The Cruz paradox illustrated

With Senator Cruz emerging as a leader in the GOP race, it’s time to tune in and pay attention. My daughter Eliana wrote NR’s August cover story “The paradox of Ted Cruz.” Eliana observed in the piece: “The man who boasts of his ideological purity is perhaps the most obviously tactical candidate.”

Today Eliana and her NR colleague Tim Alberta takes a look at Cruz’s disparagement of “neocons,” first on the campaign trail in Iowa and again in an interview with Bloomberg News. Their column is “Many GOP leaders are suspicious of Ted Cruz.”

GOP foreign policy experts took note of Cruz’s employment of the term. Eliana and Alberta talked to a number of them. On this point Elliott Abrams speaks for me: “He knows that the term in the usual far-left and far-right parlance means warmonger, if not warmongering Jewish advisers, so it is not something he should’ve done.”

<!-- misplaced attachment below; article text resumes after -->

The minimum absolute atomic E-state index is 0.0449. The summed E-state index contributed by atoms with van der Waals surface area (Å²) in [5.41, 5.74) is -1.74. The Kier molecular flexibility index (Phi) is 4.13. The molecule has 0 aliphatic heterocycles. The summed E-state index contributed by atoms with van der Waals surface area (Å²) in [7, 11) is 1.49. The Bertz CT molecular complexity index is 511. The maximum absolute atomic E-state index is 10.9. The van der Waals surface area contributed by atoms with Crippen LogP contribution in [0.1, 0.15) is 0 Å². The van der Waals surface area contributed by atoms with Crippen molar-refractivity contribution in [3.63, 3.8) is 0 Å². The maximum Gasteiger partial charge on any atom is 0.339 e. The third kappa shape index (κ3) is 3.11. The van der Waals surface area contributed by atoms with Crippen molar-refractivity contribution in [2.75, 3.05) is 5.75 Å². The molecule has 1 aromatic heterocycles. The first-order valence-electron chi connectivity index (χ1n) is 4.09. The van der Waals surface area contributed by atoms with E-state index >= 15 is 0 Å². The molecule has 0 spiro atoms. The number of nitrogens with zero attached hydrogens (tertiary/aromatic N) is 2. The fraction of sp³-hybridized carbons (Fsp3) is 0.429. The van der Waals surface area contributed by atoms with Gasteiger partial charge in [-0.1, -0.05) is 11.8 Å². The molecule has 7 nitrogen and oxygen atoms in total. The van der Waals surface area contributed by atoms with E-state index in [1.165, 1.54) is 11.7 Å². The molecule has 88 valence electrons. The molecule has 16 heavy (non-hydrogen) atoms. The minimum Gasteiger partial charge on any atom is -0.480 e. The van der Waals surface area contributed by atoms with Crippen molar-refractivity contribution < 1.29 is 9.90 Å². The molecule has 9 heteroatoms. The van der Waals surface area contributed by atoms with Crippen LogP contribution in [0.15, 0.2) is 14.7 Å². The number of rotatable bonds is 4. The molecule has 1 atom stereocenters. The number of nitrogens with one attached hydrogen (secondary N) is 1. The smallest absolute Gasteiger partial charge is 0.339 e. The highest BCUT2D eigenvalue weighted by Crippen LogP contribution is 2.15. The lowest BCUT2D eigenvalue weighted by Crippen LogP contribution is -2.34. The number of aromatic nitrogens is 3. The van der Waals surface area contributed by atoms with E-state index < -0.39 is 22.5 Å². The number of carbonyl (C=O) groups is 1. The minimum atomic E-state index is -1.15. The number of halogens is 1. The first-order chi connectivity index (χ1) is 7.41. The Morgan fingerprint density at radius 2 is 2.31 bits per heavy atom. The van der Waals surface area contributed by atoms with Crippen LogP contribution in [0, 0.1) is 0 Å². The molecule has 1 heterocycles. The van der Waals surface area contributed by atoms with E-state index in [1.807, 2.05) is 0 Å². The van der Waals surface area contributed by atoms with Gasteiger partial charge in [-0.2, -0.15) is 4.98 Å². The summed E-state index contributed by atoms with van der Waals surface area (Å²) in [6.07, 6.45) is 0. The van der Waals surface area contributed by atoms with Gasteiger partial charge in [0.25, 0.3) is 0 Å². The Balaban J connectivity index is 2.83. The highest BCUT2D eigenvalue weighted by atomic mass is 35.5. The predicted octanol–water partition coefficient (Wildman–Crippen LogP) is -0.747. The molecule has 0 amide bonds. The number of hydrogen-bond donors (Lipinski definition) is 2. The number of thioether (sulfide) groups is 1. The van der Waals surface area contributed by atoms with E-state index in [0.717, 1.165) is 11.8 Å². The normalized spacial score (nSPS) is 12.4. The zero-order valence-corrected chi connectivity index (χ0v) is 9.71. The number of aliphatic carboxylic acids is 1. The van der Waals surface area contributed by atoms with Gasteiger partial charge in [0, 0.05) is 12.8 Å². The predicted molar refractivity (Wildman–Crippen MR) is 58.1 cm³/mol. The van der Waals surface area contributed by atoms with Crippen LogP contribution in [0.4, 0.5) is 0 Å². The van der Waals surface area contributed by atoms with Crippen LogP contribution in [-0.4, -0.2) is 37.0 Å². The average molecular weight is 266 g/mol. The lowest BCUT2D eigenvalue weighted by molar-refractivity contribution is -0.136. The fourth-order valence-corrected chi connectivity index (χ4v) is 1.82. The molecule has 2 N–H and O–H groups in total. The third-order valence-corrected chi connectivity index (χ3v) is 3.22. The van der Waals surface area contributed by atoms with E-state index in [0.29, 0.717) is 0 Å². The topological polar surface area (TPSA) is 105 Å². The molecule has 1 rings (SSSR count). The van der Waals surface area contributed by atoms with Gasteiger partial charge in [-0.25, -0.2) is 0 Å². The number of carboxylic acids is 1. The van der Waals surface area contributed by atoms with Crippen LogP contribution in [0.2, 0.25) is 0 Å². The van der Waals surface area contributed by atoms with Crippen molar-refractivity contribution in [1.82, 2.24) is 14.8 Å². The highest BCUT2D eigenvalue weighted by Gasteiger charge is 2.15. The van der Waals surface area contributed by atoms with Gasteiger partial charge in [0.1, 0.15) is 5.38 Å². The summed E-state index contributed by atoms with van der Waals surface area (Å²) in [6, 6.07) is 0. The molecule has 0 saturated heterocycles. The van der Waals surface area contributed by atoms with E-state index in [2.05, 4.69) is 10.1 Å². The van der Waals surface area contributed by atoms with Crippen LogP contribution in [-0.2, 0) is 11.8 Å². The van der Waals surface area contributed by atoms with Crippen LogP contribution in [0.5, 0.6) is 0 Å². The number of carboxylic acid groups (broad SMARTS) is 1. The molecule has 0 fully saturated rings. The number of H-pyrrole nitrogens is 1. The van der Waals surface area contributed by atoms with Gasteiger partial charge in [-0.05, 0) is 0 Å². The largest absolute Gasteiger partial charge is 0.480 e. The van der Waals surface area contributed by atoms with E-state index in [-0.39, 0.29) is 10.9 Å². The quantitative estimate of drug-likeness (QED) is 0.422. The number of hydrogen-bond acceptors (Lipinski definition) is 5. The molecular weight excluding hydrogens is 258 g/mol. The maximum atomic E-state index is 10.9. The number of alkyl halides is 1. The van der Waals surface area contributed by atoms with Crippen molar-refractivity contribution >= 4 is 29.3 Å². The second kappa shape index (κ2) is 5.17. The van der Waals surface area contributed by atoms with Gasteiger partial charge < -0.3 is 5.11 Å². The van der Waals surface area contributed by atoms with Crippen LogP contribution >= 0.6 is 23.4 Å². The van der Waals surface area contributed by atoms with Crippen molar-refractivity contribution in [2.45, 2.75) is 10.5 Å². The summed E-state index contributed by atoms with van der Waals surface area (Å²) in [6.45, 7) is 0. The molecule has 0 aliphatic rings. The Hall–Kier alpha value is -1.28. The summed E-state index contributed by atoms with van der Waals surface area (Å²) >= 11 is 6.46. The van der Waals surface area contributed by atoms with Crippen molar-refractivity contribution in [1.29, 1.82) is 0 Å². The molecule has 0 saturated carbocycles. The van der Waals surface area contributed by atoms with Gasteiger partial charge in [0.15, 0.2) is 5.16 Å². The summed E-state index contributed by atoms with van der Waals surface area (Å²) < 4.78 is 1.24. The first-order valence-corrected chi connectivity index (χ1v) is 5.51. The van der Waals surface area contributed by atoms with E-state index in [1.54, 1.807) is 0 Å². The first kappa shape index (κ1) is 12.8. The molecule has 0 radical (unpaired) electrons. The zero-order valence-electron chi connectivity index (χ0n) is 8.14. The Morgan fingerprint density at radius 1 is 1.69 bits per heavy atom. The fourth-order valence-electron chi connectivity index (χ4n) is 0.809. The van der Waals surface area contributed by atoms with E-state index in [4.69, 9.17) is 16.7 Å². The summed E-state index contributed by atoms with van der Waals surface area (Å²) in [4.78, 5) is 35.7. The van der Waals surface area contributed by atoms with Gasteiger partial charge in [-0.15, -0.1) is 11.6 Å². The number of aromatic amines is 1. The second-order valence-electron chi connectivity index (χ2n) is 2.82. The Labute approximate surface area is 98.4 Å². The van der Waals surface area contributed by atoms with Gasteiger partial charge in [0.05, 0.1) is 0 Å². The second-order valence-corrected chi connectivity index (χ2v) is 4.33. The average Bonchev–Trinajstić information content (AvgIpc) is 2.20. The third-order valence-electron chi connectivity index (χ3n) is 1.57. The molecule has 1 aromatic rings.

As does Eliot Cohen: “It’s an epithet. It’s always used pejoratively. And the main thing I resent about it is, it’s a label, it’s a way of avoiding arguments.”

Asked to respond to criticisms specifically of his using the term neocon, Cruz’s communications adviser, Catherine Frazier, says in an e-mail, “Ted Cruz will never hesitate to tell the truth. Whether others like it or not.” I think it can be viewed somewhat more persuasively as an illustration of “the Cruz paradox.”

Whole thing here.


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